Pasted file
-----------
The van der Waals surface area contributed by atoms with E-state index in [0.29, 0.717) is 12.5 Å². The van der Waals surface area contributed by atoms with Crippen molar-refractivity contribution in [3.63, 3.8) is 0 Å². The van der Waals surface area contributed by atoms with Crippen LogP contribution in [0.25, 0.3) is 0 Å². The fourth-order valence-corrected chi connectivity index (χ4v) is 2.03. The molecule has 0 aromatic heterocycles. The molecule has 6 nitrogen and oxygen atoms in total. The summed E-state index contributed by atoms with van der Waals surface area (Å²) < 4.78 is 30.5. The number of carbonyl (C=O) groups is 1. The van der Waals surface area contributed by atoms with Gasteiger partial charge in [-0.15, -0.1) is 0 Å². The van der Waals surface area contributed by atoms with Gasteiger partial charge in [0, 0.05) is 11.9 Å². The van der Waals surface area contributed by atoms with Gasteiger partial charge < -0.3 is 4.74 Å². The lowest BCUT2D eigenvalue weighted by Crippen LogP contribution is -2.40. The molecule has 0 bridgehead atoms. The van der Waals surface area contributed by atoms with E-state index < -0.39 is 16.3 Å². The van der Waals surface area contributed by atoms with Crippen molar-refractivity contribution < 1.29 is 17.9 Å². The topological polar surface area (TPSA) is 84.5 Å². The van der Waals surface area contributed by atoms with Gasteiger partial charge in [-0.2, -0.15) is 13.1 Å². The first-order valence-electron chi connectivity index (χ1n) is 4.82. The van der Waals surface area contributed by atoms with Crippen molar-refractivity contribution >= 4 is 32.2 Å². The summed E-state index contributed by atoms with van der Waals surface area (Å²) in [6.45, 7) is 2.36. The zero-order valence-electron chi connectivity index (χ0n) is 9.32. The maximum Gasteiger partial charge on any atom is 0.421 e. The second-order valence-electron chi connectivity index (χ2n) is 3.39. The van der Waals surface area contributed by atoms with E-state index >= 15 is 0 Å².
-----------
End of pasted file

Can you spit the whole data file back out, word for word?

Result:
The van der Waals surface area contributed by atoms with E-state index in [0.29, 0.717) is 12.5 Å². The van der Waals surface area contributed by atoms with Crippen molar-refractivity contribution in [3.63, 3.8) is 0 Å². The van der Waals surface area contributed by atoms with Crippen LogP contribution in [0.25, 0.3) is 0 Å². The fourth-order valence-corrected chi connectivity index (χ4v) is 2.03. The molecule has 0 aromatic heterocycles. The molecule has 6 nitrogen and oxygen atoms in total. The summed E-state index contributed by atoms with van der Waals surface area (Å²) < 4.78 is 30.5. The number of carbonyl (C=O) groups is 1. The van der Waals surface area contributed by atoms with Gasteiger partial charge in [-0.15, -0.1) is 0 Å². The van der Waals surface area contributed by atoms with Gasteiger partial charge in [0, 0.05) is 11.9 Å². The van der Waals surface area contributed by atoms with Gasteiger partial charge < -0.3 is 4.74 Å². The lowest BCUT2D eigenvalue weighted by Crippen LogP contribution is -2.40. The molecule has 0 bridgehead atoms. The van der Waals surface area contributed by atoms with E-state index < -0.39 is 16.3 Å². The van der Waals surface area contributed by atoms with Crippen molar-refractivity contribution < 1.29 is 17.9 Å². The topological polar surface area (TPSA) is 84.5 Å². The van der Waals surface area contributed by atoms with Gasteiger partial charge in [-0.2, -0.15) is 13.1 Å². The first-order valence-electron chi connectivity index (χ1n) is 4.82. The van der Waals surface area contributed by atoms with Crippen molar-refractivity contribution >= 4 is 32.2 Å². The summed E-state index contributed by atoms with van der Waals surface area (Å²) in [6.45, 7) is 2.36. The zero-order valence-electron chi connectivity index (χ0n) is 9.32. The maximum Gasteiger partial charge on any atom is 0.421 e. The second-order valence-electron chi connectivity index (χ2n) is 3.39. The van der Waals surface area contributed by atoms with E-state index >= 15 is 0 Å².